Why is it so hard to retain diverse employees? We went on the hunt for answers

Why is it so hard to retain diverse employees? We went on the hunt for answers



Finding and holding onto amazing employees is a struggle at the best of times.

What makes it even more of a struggle? When those people are in short supply, such as skilled entry-level tech workers from a broad range of backgrounds.

Many of us know this to be true on a gut level, from personal experience or from scanning headlines in the news.

We wanted to explore the relationship between diversity and employee retention in detail, so we surveyed more than 2,000 early career workers and 270 business leaders. You can access the findings in full here: Diversity in Tech: 2021 US report.

We’ve already shared a snapshot of the top 4 candidate attraction issues that are blocking organizations from embracing diversity. Today we’re looking at what’s blocking organizations from holding onto those people after they do manage to get them on board.


Not meeting the bar for “welcoming”

Lots of organizations believe they’re inclusive, and it would be wrong to claim that there hasn’t been any progress in recent years. But is it enough?

We explored the perspective of the 18-28-year olds in our research.

Nearly 7 in 10 (68%) said they’ve felt uncomfortable in a tech-related role because of their gender, ethnicity, socio-economic background or neurodevelopmental condition.

This number rose to 75% of all female respondents (77% when looking at only women of color), 69% of Hispanic and Latino respondents, and 81% of Black and African American respondents.

Five in 10 said they’ve left or have wanted to leave a tech job because the company culture made them feel uncomfortable.

Once again, this figure was higher for many minority groups: 53% of female respondents, 53% of Asian respondents, 56% of Black and African American respondents, and 58% of Hispanic or Latino respondents.

We also asked a selection of 18-28-year-old technology workers about their overall experiences in the industry so far. It’s not all doom and gloom, but our research showed differences across demographics:

  • 77% of white respondents said that their experience so far has been mostly or entirely positive.
  • For non-white identifying respondents, that number is quite a bit lower (only 66% of Asian respondents, 63% of Black or African American respondents, and 64% of Hispanic or Latino respondents).


And how does gender come into it? Again, there are differences:

  • Women were slightly less likely than men to have a mostly or entirely negative experience (3% vs 5%).
  • However, men were significantly more likely to have mostly or entirely positive experiences (74% vs 66%).
  • About a third (31%) of women reported a mixture of positive and negative experiences, compared with only 22% of men.

Is this definitely due to the environment, or could it be the nature of the work itself that’s the root of the negative experiences for young tech employees? The evidence suggests the former.

Among our respondents, 16% actively found the work uninteresting, while 23% said they found it too difficult. At the same time, only 1 in 5 of those surveyed said they like their company culture, and only 1 in 4 (24%) felt welcomed by their colleagues.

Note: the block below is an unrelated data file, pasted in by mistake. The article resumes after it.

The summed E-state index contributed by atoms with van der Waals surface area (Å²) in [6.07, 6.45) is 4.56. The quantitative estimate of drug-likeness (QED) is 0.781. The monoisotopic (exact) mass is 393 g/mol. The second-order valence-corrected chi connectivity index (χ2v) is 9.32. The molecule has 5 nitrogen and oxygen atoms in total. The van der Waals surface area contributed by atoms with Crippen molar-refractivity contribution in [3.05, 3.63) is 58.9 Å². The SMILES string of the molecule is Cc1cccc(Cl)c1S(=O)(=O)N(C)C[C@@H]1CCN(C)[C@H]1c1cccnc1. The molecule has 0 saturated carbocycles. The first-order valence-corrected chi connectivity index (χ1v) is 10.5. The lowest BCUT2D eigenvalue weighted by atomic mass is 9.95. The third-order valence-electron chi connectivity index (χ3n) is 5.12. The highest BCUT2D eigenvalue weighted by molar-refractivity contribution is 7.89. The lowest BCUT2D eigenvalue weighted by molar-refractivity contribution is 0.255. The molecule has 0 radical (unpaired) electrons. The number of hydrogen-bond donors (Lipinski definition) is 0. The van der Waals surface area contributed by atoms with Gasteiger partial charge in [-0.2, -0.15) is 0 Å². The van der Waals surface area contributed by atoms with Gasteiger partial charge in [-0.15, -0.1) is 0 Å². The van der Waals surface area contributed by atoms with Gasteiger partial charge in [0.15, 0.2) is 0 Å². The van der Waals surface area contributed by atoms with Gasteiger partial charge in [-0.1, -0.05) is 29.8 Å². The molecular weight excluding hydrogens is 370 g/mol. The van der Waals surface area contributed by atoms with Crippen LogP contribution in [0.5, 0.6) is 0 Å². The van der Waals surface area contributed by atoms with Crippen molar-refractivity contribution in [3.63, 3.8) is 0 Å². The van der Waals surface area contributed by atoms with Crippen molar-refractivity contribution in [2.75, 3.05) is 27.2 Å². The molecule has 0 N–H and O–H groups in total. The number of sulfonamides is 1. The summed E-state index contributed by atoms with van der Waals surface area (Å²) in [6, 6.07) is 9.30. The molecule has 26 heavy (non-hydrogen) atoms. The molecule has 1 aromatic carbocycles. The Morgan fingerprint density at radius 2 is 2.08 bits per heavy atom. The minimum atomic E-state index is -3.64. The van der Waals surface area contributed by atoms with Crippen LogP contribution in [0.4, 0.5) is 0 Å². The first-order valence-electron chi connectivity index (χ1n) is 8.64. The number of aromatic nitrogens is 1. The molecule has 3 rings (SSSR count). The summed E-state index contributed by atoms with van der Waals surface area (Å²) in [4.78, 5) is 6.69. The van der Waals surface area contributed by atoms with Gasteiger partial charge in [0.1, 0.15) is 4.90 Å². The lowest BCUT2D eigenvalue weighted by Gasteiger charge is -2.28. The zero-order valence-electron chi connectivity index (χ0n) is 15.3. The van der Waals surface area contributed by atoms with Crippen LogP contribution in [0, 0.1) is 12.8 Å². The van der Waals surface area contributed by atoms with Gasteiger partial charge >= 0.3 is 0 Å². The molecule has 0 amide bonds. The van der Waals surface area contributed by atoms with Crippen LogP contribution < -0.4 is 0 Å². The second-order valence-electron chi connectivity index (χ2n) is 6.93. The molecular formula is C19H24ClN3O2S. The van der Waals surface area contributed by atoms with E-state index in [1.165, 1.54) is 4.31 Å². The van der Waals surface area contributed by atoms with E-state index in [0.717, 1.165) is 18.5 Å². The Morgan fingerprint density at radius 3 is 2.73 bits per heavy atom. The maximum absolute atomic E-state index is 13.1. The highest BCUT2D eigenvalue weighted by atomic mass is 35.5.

Interestingly, most people we surveyed (64%) said they believe people from minority backgrounds are discriminated against in the recruitment process for technology jobs. This was relatively consistent across the demographics, implying that the problem is perceived by many of those in the industry, not just those who are discriminated against.


“A place to work” vs. “a place to learn”

There are lots of factors that make for an inclusive environment where employees want to stay for the long term. As we all know, it’s complicated.

But one effective intervention to ensure that all employees feel welcome and engaged is to actively invest in their professional development. This is especially important for people in minority groups who lack the confidence to ask for it themselves, then realize they’re not progressing and leave. It also widens your pool of diverse candidates initially, tackling education bias by focusing on potential rather than the prestige.

This could mean you deliver training in-house, or give every employee an annual training budget that’s theirs to use as they wish, or partner up with external experts – such as mthree.

In our mthree Alumni solution, we find great graduates, we custom-train them in the skills you need via intensive immersive classes at the mthree Academy, and we place them with you for 12-24 months. We also give them a formalized schedule of ongoing training throughout their placement. To give you an idea, the on-the-job learning for our production support pathway includes online courses in Python Scripting and Programming, Assertive and Confident Communication, Robotic Process Automation, Conflict Resolution, Problem Solving Approaches and many others.

It helps to have a support network in place too. That’s why mthree Alumni has a buddy system that pairs up graduates with other Alumni who are going through the same learning curve. We also put on events, such as our mthree Speaker series. August 2021’s was ‘Women in tech with Charity Jennings (mthree’s Dean of the Academy), a conversation and Q&A on Charity’s journey as a woman in tech’.

In our Reskill solution, we deliver targeted training for an organizations’ existing employees, whether to help them develop further in their roles or transition into new roles.

Is employee retention a hot topic for you right now? Download the Diversity in Tech: 2021 US report.